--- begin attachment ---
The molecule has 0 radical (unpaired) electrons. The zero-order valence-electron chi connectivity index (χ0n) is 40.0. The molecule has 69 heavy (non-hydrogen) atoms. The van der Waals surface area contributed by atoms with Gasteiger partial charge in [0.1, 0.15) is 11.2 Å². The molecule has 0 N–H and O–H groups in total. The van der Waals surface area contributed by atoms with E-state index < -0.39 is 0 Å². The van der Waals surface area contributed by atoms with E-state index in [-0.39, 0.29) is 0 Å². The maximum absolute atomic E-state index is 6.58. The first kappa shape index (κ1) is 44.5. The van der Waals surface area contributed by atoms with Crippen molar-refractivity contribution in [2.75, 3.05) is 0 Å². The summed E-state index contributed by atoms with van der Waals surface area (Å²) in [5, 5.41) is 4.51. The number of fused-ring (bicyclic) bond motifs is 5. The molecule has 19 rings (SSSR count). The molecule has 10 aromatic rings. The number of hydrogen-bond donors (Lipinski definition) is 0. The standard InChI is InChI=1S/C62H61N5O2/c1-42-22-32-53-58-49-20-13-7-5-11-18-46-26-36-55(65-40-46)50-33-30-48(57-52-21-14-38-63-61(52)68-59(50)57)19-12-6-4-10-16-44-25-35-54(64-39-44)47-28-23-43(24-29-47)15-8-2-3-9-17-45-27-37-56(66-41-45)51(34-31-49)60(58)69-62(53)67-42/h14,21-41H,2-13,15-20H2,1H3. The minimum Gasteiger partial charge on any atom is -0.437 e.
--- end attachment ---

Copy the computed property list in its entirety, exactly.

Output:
The molecule has 0 radical (unpaired) electrons. The zero-order valence-electron chi connectivity index (χ0n) is 40.0. The molecule has 69 heavy (non-hydrogen) atoms. The van der Waals surface area contributed by atoms with Gasteiger partial charge in [0.1, 0.15) is 11.2 Å². The molecule has 0 N–H and O–H groups in total. The van der Waals surface area contributed by atoms with E-state index < -0.39 is 0 Å². The van der Waals surface area contributed by atoms with E-state index in [-0.39, 0.29) is 0 Å². The maximum absolute atomic E-state index is 6.58. The first kappa shape index (κ1) is 44.5. The van der Waals surface area contributed by atoms with Crippen molar-refractivity contribution in [2.75, 3.05) is 0 Å². The summed E-state index contributed by atoms with van der Waals surface area (Å²) in [5, 5.41) is 4.51. The number of fused-ring (bicyclic) bond motifs is 5. The molecule has 19 rings (SSSR count). The molecule has 10 aromatic rings. The number of hydrogen-bond donors (Lipinski definition) is 0. The standard InChI is InChI=1S/C62H61N5O2/c1-42-22-32-53-58-49-20-13-7-5-11-18-46-26-36-55(65-40-46)50-33-30-48(57-52-21-14-38-63-61(52)68-59(50)57)19-12-6-4-10-16-44-25-35-54(64-39-44)47-28-23-43(24-29-47)15-8-2-3-9-17-45-27-37-56(66-41-45)51(34-31-49)60(58)69-62(53)67-42/h14,21-41H,2-13,15-20H2,1H3. The minimum Gasteiger partial charge on any atom is -0.437 e.